Bermuda is often written off as a staid cruise-ship destination, but traveling via moped transforms what might otherwise be a taxi-dependent generic beach vacation (the island has no car-rental agencies) into an off-the-beaten-path adventure. Book a cottage at the Salt ≠Kettle House (from $85 per person; 441-236-0407), a family-run island institution overlooking tranquil Prudden Bay. From there, a call to Oleander Cycles prompts a minivan to retrieve and deposit drivers at the nearest of the rental agency’s five locations (two-person scooters from $55 a day; oleandercycles.bm). No license is required, though drivers must pass a test to ensure they can handle the island’s narrow and occasionally winding byways (no wobbling!). Keep to the 21-mph limitóthere’s no rush getting from one end of the 21-square-mile island to the other; it only takes an houróand above all else, keep left; Bermuda remains a British colony, after all. Start by cruising down the absurdly scenic south shore, stopping at Horseshoe Bay Beach (Horseshoe Rd. off South Rd., Southampton), where privacy seekers should walk east toward a series of coves where they might well have a stretch of silky sand to themselves. Back on the bike, Fort Scaur (107 Somerset Rd., 441-234-0908), built by the British Army in the 1870s to protect the island from a potential U.S. attack, offers views of the Great Sound (and a free telescope) and is a mere fifteen minutes away, while at the other end of the island is Clearwater Beach, where Gombeys Bar & Restaurant (193 Cooper’s Island Rd., 441-293-5092) rents snorkeling gear that reveals fish as colorful as jelly beans ($10 for the day). For dinner, head to Mickey’s Bistro (60 South Shore Rd., 441-236-3535), an elegant open-air seafood spot idyllically located just feet from lapping ocean waves.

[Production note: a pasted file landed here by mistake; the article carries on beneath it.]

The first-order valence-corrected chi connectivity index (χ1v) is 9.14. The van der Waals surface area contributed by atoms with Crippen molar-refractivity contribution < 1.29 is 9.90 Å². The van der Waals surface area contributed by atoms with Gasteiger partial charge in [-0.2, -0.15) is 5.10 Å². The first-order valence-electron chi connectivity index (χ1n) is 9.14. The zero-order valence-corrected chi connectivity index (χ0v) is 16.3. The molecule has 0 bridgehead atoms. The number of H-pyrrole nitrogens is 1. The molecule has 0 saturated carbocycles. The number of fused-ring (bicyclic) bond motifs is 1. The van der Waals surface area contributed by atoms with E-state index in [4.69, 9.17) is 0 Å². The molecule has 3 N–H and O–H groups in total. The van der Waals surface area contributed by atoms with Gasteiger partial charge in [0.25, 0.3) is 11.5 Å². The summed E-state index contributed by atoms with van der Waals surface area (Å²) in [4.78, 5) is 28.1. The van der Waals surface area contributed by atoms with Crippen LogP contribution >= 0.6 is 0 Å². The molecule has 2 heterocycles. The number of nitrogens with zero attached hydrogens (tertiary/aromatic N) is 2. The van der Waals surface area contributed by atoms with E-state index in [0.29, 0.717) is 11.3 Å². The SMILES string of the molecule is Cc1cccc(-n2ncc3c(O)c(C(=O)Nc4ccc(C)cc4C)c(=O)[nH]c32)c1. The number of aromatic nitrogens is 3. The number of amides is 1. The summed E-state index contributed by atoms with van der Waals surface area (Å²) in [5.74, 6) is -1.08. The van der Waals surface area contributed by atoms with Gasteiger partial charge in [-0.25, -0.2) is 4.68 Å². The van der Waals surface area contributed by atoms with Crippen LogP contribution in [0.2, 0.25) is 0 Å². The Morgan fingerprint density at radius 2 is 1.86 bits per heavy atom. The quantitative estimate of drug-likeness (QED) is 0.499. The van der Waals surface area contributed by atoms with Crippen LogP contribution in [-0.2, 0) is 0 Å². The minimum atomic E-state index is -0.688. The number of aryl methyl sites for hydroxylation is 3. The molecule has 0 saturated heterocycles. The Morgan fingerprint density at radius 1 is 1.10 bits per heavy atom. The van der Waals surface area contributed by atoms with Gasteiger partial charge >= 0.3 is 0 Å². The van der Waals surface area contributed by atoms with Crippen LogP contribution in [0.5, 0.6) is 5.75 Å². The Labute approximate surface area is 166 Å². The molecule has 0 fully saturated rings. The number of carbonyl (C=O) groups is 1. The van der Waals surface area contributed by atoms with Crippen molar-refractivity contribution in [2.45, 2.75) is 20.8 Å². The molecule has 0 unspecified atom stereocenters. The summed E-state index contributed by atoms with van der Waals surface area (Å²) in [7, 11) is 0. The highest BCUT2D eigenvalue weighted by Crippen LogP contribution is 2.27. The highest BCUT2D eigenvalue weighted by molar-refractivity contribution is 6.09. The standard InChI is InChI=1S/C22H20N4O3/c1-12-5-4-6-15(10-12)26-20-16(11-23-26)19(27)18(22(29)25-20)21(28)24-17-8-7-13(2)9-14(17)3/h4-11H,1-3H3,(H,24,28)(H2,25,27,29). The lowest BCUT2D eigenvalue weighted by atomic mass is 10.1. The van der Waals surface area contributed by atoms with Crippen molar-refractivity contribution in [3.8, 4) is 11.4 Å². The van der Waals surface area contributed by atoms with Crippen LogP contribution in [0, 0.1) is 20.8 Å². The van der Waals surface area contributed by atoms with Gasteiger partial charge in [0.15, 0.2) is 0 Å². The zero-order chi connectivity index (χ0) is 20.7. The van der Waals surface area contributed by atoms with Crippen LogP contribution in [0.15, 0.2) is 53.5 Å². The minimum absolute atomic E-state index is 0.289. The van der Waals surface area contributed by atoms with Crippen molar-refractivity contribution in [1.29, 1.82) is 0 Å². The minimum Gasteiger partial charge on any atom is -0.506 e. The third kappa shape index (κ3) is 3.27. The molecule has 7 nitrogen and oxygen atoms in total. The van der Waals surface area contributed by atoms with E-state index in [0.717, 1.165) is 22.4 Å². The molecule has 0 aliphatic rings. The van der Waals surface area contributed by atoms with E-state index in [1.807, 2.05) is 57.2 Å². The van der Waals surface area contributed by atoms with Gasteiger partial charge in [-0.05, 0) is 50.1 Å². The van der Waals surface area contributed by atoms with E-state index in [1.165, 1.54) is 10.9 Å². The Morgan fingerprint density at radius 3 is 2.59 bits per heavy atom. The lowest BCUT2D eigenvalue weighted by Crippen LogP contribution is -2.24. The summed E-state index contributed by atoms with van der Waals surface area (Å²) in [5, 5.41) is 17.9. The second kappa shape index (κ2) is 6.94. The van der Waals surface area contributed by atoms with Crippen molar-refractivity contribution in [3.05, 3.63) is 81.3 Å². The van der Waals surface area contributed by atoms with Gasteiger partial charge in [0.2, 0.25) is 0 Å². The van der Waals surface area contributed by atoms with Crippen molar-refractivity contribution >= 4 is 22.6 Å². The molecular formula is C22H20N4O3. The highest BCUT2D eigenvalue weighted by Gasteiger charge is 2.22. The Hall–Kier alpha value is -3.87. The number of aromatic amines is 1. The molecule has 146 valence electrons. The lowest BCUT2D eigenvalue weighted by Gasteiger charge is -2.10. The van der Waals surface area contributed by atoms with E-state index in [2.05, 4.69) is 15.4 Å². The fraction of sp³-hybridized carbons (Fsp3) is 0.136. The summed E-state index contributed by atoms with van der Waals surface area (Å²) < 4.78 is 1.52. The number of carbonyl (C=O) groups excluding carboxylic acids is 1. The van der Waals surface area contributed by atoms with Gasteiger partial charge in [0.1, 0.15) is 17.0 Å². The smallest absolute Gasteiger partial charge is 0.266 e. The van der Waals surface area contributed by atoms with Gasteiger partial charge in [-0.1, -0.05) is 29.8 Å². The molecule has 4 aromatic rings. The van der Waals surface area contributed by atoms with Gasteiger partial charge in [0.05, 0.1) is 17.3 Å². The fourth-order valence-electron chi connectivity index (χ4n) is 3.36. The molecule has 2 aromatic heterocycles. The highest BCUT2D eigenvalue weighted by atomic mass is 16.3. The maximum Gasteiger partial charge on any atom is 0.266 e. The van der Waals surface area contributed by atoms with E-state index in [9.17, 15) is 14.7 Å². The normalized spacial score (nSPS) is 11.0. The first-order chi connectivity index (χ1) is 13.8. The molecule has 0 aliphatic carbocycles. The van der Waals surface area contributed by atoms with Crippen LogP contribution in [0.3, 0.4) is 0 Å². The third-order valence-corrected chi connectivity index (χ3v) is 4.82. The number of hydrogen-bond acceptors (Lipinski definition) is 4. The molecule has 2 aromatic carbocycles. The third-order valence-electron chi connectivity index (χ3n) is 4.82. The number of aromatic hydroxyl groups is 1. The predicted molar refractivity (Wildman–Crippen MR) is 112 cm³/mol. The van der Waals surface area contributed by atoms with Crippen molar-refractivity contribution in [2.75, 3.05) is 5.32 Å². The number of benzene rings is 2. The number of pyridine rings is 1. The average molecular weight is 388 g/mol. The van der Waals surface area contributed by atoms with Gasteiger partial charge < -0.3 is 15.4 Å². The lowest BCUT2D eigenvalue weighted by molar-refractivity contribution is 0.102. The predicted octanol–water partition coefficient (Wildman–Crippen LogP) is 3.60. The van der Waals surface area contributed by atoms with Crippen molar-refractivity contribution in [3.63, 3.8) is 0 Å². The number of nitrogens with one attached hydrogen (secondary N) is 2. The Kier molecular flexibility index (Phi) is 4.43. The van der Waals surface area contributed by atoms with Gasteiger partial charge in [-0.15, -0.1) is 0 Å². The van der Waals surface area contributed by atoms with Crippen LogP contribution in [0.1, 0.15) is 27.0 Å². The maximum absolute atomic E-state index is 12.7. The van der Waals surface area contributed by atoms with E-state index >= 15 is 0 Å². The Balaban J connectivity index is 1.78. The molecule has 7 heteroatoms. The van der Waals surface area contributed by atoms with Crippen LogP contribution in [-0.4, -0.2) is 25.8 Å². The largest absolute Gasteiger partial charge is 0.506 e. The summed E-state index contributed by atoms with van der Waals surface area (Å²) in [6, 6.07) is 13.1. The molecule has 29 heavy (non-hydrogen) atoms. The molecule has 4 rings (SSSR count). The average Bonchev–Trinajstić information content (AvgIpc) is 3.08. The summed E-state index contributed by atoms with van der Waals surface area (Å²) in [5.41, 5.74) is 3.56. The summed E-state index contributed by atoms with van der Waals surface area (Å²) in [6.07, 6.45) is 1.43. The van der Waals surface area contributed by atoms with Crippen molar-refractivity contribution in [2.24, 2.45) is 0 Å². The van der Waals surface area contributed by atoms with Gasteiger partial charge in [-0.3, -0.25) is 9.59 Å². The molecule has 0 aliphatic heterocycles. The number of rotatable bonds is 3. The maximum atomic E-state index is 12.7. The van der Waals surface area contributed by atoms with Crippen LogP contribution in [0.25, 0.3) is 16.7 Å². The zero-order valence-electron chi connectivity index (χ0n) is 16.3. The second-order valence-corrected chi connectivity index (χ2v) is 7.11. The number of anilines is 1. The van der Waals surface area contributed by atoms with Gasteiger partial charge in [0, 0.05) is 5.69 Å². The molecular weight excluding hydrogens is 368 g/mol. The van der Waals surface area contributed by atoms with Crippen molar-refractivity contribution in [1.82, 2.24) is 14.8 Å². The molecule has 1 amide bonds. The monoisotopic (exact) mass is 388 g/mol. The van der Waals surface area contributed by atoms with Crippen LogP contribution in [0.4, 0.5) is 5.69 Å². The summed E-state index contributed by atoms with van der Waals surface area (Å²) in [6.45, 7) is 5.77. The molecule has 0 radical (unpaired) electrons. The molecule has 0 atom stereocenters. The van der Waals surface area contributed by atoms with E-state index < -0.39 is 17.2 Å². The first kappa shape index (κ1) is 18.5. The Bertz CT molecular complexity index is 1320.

The thrill-o-meter: Modestly madcap.